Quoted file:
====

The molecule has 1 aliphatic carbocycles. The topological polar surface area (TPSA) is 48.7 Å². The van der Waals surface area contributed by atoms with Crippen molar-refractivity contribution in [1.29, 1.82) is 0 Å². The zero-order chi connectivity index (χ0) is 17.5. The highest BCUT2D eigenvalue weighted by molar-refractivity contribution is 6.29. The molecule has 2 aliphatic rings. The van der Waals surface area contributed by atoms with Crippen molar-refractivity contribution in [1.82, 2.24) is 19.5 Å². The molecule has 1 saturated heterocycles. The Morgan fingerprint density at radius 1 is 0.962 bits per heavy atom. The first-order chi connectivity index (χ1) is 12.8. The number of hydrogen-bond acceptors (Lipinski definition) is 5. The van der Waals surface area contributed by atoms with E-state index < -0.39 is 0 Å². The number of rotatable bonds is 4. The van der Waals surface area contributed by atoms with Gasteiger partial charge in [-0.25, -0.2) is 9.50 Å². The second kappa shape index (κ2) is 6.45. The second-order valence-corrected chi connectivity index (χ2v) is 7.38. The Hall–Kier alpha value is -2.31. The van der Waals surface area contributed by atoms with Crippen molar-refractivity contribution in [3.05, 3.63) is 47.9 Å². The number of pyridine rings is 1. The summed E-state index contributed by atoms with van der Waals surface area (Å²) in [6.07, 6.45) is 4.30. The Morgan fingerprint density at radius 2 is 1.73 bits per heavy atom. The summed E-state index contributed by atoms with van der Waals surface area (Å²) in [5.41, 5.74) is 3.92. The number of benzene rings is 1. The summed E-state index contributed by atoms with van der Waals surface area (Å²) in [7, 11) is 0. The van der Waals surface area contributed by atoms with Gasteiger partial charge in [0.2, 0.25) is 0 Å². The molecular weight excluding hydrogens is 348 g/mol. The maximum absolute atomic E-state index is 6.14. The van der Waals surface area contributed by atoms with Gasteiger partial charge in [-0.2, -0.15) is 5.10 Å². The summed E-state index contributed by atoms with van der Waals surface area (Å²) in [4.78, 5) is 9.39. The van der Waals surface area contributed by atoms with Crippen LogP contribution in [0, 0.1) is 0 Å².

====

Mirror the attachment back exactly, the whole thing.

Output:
The molecule has 1 aliphatic carbocycles. The topological polar surface area (TPSA) is 48.7 Å². The van der Waals surface area contributed by atoms with Crippen molar-refractivity contribution in [1.29, 1.82) is 0 Å². The zero-order chi connectivity index (χ0) is 17.5. The highest BCUT2D eigenvalue weighted by molar-refractivity contribution is 6.29. The molecule has 2 aliphatic rings. The van der Waals surface area contributed by atoms with Crippen molar-refractivity contribution in [1.82, 2.24) is 19.5 Å². The molecule has 1 saturated heterocycles. The Morgan fingerprint density at radius 1 is 0.962 bits per heavy atom. The first-order chi connectivity index (χ1) is 12.8. The number of hydrogen-bond acceptors (Lipinski definition) is 5. The van der Waals surface area contributed by atoms with E-state index < -0.39 is 0 Å². The number of rotatable bonds is 4. The van der Waals surface area contributed by atoms with Gasteiger partial charge in [-0.25, -0.2) is 9.50 Å². The second kappa shape index (κ2) is 6.45. The second-order valence-corrected chi connectivity index (χ2v) is 7.38. The Hall–Kier alpha value is -2.31. The van der Waals surface area contributed by atoms with Crippen molar-refractivity contribution in [3.05, 3.63) is 47.9 Å². The number of pyridine rings is 1. The summed E-state index contributed by atoms with van der Waals surface area (Å²) in [6.07, 6.45) is 4.30. The Morgan fingerprint density at radius 2 is 1.73 bits per heavy atom. The summed E-state index contributed by atoms with van der Waals surface area (Å²) in [5.41, 5.74) is 3.92. The number of benzene rings is 1. The summed E-state index contributed by atoms with van der Waals surface area (Å²) in [7, 11) is 0. The van der Waals surface area contributed by atoms with Gasteiger partial charge in [0.2, 0.25) is 0 Å². The molecular weight excluding hydrogens is 348 g/mol. The maximum absolute atomic E-state index is 6.14. The van der Waals surface area contributed by atoms with Gasteiger partial charge in [-0.2, -0.15) is 5.10 Å². The summed E-state index contributed by atoms with van der Waals surface area (Å²) in [4.78, 5) is 9.39. The van der Waals surface area contributed by atoms with Crippen LogP contribution in [0, 0.1) is 0 Å².